REXALL

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Posted by Flintlock76 on Saturday, March 21, 2020 9:30 PM

Man!  Talk about marketing!

I found another YouTube video concerning the Rexall Train in addition to the one in Miningman's post.  The music isn't exactly 1930's but it's impressive just the same.

Remember when Rexall affiliated pharmacies were all over the place?  I do!  

And didn't "Classic Trains" do a Rexall Train article within the past year? 

https://www.youtube.com/watch?v=22NqxZKC9YU  

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Posted by Jones1945 on Sunday, March 22, 2020 7:13 AM

I think the diaphragm is foldable just like a door. I am not a big fan of Commodore Vanderbilt #5344 and the Rexall Train engine #2873, but I do wish NYC kept the streamlining of #2873 a bit longer. The Rexall Train had all cars equipped with full-width diaphragms, it seems that even the gap between the tender and the first car was enclosed by the diaphragm... 

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Posted by Overmod on Sunday, March 22, 2020 7:31 AM

Jones1945
I think the diaphragm is foldable just like a door.

As I recall, it's just an arrangement like cab curtains painted to match the train.  (Wasn't this covered [no pun intended] in the recent article on the Rexall train? -- I think the issue of 'full-width diaphragms' at the tender was covered too.)

Perhaps the most fascinating thing about this is that according to Mr Liggett himself, this train was not originally intended for 'public' display -- it was a morale-booster for all the local Rexall personnel suffering in Depression conditions, in case you were wondering why the 'exhibits' were .  Of course, once the demand was 'seen to be present' the arrangements were made to establish public tours, and the statistics claimed in the annual report that year indicate that somewhere more than 2.7 million people went through the train, which is a stupendous number if it represents even an estimated number who 'could have' walked through while there were waiting lines visible.   

And all for free, apparently.  Yes, it proved a wonderful thing.  Perhaps we'll have a similar story someday for the Hadacol train (cue Mike!)

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Posted by BaltACD on Sunday, March 22, 2020 9:20 AM

And now Rexall as a retailer no longer exists in the USA, but in name it does exist in Canuckistan.

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Posted by Deggesty on Sunday, March 22, 2020 9:31 AM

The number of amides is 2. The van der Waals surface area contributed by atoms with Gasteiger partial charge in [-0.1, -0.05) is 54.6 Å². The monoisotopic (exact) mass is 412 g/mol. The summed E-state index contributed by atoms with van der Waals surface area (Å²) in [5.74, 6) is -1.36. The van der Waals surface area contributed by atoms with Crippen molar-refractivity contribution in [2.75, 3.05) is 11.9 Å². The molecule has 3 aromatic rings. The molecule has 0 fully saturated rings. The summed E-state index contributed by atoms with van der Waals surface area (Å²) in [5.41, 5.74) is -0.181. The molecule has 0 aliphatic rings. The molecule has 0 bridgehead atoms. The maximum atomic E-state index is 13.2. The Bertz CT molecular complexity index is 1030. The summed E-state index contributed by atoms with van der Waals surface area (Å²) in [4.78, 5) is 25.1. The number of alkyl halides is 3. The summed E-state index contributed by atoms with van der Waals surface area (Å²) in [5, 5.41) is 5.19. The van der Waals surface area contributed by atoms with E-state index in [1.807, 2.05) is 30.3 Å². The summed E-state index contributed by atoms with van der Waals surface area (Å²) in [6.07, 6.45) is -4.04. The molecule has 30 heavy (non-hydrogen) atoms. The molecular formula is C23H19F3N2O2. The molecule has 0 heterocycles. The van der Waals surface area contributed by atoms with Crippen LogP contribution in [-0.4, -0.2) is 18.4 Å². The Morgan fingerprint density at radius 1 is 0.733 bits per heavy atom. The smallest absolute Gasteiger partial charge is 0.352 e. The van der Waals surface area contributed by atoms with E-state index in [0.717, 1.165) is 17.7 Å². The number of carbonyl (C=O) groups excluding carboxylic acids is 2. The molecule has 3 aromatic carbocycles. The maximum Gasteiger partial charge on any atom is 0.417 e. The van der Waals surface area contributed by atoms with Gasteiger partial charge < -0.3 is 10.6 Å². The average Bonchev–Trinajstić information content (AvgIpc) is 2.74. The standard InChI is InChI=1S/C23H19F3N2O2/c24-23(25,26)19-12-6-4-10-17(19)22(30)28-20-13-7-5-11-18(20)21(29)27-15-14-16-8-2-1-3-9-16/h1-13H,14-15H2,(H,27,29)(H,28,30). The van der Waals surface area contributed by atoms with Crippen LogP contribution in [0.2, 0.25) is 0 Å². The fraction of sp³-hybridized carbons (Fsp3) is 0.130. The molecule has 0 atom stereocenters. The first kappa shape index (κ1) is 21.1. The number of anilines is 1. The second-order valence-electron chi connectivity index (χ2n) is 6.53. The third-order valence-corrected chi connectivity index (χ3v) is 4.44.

Yes, Rexall and Liggett's were well-known names many years ago. When I went up to Cahrlotte to see my orthodontist, I would eat lunch at the Liggett's at the intersection of Tryon and Trade, and take a Greyhound bus the fifty miles back home. I jerked soda for about a month in the Liggett's in downtown Baton Rouge the summer before my last year on high schoool (I went home by train to Charlotte, and then hitchhiked the rest of the way home)..

Johnny

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Posted by Jones1945 on Sunday, March 22, 2020 11:33 AM

Good Health to all From Rexall

http://capnrexall.blogspot.com/2017/

 

 

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Posted by Penny Trains on Sunday, March 22, 2020 7:26 PM

Flintlock76
And didn't "Classic Trains" do a Rexall Train article within the past year?

Believe it or not it was the Summer 2017 issue devoted to "Special Trains".  Tempus fugit.  Tongue Tied

Big Smile  I'm Cuckoo For Choo Choo Stuffs!  Big Smile

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Posted by Flintlock76 on Sunday, March 22, 2020 7:52 PM

Thanks Becky, I thought I remembered correctly.

But NOT that it was almost three years ago!  Mamma mia...

Well, time does fly when you're havin' fun!

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Posted by Overmod on Sunday, March 22, 2020 9:47 PM

More to the refueling scene than meets the eye.

We see in a nutshell the value of using oil fuel in this touring locomotive nearly right away -- no coal trucks with separate loaders, no complicated and dirty ashpan cleaning.  But we also see something different, something I didn't know -- the kind of oil being burned in that locomotive.

Esso was of course Standard Oil of New Jersey, and their tradename for home heating oil -- Essoheat, as on the truck -- was only about three years old.  They'd go on to renew it twice -- in 1953 and 1973 -- and it was allowed to lapse in 1994.

Oddly enough, I lived in a house with oil heat until the mid-Sixties, in neighborhoods with houses that had similar furnaces, and don't ever remember seeing a tank with that slogan; we were loyal Esso gas consumers, too.

Now, Kantola in this reference

https://nycshs.files.wordpress.com/2014/07/pages-from-1981q3.pdf

(which I should have remembered specifically contains first-hand mention that the original Mercury was a Cleveland-Detroit train via Toledo) specifically says the locomotive was converted to burn "Western railroad" fuel, which would have been the equivalent of #5 if not in fact Bunker C heavy oil, but unless there were large tank trucks for 'normal' delivery of that kind of oil painted to advertise Esso's branded product, it would certainly more than suggest that the burner and its feed systems happily ran (and made steam) on what was essentially #2 gas oil.  This was the common fuel, probably easily delivered in any locale the train visited in the East, but it also seems likely that the burner and feed systems would be compatible with the heavier Western fuel -- something we were repeatedly told was difficult to manage when designing oil conversions of large coal-burning locomotives.

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